In fact, many have suggested to us that EMI is better suited to explore BAM possibilities than most mission groups because of our unique makeup of being architects, engineers, surveyors and construction managers. In other words, we have a ready-made skill/ability to offer that people all over the world are used to paying for.


In talking with people from other well-known mission organizations, we’ve seen that there are many models for doing BAM, and many ways of going about it in a way that preserves who EMI is at its heart. In other words, the idea isn’t to transform EMI into a BAM organization, but rather for the support-funded missionaries working for EMI to become entrepreneurs and start businesses in other countries that could employ LDPs. In doing so, might we be able to create sustainable ways of training, discipling, and employing LDPs?

These questions, and the whole idea of EMI exploring the use of BAM, is for now just being discussed. But might this help not only our ability to hire LDPs, but also help relieve the growing difficulty we have in obtaining visas and work permits in some countries? Registering as a non-profit is becoming more and more difficult in the places where we work – while at the same time, registering as a business is by comparison quite simple. Could moving in this direction help ensure EMI can continue doing the work we do decades into the future?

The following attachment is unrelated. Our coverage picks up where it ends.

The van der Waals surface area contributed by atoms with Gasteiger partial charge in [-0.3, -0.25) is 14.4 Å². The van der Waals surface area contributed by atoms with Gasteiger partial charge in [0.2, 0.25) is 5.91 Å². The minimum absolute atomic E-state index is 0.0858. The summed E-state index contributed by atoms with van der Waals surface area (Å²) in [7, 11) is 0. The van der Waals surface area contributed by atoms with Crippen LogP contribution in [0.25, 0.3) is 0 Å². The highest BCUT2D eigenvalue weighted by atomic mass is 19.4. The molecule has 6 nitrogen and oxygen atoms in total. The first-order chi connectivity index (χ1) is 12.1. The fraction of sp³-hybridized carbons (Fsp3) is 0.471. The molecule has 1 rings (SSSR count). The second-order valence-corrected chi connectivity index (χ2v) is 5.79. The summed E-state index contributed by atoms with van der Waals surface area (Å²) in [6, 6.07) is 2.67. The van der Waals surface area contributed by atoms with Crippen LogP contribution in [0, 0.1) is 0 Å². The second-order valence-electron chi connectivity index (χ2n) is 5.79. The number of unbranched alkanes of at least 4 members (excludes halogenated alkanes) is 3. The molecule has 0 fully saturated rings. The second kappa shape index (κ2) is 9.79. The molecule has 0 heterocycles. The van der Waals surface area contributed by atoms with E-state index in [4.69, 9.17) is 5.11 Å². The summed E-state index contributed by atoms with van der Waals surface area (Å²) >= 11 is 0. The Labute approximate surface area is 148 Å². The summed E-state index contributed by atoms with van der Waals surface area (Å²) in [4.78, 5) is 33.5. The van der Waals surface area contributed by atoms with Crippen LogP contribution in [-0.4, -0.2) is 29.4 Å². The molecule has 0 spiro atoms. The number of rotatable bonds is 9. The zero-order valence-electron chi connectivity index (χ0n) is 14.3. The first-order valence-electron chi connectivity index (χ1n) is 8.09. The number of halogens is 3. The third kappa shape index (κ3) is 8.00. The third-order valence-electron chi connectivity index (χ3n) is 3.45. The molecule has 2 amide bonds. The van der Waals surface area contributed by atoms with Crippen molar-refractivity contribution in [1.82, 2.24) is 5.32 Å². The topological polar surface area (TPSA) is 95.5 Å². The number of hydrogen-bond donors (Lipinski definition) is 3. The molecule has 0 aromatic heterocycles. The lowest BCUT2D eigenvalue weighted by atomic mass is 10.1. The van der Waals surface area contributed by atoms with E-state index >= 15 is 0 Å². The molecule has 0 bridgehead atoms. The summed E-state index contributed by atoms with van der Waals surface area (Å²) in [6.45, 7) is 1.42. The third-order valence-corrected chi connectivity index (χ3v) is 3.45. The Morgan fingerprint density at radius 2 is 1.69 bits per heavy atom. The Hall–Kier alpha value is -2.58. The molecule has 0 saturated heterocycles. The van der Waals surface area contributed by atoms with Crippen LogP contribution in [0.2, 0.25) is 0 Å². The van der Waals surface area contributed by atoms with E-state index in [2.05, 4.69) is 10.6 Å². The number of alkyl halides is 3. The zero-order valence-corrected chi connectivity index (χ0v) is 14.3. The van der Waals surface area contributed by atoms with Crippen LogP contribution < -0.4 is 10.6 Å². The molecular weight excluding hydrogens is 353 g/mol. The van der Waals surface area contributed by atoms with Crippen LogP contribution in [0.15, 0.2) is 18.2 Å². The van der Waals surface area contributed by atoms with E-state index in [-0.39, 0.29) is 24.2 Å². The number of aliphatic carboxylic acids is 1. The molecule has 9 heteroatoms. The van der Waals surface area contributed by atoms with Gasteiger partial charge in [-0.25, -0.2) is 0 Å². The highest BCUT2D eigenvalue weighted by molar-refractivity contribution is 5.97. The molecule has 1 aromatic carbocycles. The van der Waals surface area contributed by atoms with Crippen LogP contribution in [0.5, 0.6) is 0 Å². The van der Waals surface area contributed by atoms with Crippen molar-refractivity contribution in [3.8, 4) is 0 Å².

As I said, this discussion is just beginning. We have no desire to change the heart of EMI’s ministry away from what it is. We are a Christian ministry that first and foremost values the gospel message reaching the world, and for the 'Hope' that both spiritual and physical relief brings to reach those who are most in need. Our vision is still ‘people restored by God and the world restored through design’. Our mission is still ‘to develop people, design structures, and construct facilities which serve communities and the Church’.

But might the addition of using a BAM model be a strategic way to not only continue but even expand this mission and vision? And might it help us better achieve our 3 core values of Design, Discipleship and Diversity? We’re asking those questions.

Comments

Traci Morrow said…
Wow. Praying with you as you explore this - very cool. Love that outside the box thinking.
Also: Brodie this trip looks like it was a perfect fit for you! What a great memory with your dad!! Love you all!! Xoxox